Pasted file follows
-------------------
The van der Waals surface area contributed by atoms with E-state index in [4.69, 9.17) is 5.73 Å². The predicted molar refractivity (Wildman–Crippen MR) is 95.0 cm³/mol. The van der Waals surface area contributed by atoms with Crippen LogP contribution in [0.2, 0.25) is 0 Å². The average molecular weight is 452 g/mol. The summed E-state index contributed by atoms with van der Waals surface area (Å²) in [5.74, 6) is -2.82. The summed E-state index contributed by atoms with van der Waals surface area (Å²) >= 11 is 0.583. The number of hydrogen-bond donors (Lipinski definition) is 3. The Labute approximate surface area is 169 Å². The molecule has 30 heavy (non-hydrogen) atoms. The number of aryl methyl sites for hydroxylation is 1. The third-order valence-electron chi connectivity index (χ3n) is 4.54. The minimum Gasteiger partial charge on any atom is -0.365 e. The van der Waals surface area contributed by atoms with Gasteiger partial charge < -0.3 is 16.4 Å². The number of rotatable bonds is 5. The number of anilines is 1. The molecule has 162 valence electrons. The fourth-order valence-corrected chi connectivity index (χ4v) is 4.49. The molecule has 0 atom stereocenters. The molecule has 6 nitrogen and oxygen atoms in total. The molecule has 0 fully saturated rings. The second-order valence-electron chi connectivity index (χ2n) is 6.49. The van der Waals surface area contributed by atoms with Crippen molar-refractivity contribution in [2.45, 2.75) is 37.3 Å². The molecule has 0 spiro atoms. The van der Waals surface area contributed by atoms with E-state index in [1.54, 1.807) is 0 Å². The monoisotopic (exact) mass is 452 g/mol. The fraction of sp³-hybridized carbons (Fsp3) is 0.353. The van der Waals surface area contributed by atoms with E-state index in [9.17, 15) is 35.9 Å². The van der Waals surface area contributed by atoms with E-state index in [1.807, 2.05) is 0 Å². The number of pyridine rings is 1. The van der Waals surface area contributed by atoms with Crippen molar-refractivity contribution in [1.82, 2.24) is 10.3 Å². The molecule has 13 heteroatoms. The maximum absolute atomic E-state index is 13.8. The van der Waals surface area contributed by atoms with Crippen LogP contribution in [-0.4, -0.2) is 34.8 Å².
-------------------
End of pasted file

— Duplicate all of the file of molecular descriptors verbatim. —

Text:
The van der Waals surface area contributed by atoms with E-state index in [4.69, 9.17) is 5.73 Å². The predicted molar refractivity (Wildman–Crippen MR) is 95.0 cm³/mol. The van der Waals surface area contributed by atoms with Crippen LogP contribution in [0.2, 0.25) is 0 Å². The average molecular weight is 452 g/mol. The summed E-state index contributed by atoms with van der Waals surface area (Å²) in [5.74, 6) is -2.82. The summed E-state index contributed by atoms with van der Waals surface area (Å²) >= 11 is 0.583. The number of hydrogen-bond donors (Lipinski definition) is 3. The Labute approximate surface area is 169 Å². The molecule has 30 heavy (non-hydrogen) atoms. The number of aryl methyl sites for hydroxylation is 1. The third-order valence-electron chi connectivity index (χ3n) is 4.54. The minimum Gasteiger partial charge on any atom is -0.365 e. The van der Waals surface area contributed by atoms with Gasteiger partial charge < -0.3 is 16.4 Å². The number of rotatable bonds is 5. The number of anilines is 1. The molecule has 162 valence electrons. The fourth-order valence-corrected chi connectivity index (χ4v) is 4.49. The molecule has 0 atom stereocenters. The molecule has 6 nitrogen and oxygen atoms in total. The molecule has 0 fully saturated rings. The second-order valence-electron chi connectivity index (χ2n) is 6.49. The van der Waals surface area contributed by atoms with Crippen molar-refractivity contribution in [2.45, 2.75) is 37.3 Å². The molecule has 0 spiro atoms. The van der Waals surface area contributed by atoms with E-state index in [1.54, 1.807) is 0 Å². The monoisotopic (exact) mass is 452 g/mol. The fraction of sp³-hybridized carbons (Fsp3) is 0.353. The van der Waals surface area contributed by atoms with E-state index in [9.17, 15) is 35.9 Å². The van der Waals surface area contributed by atoms with E-state index in [1.807, 2.05) is 0 Å². The number of pyridine rings is 1. The van der Waals surface area contributed by atoms with Crippen molar-refractivity contribution in [1.82, 2.24) is 10.3 Å². The molecule has 13 heteroatoms. The maximum absolute atomic E-state index is 13.8. The van der Waals surface area contributed by atoms with Crippen LogP contribution in [-0.4, -0.2) is 34.8 Å².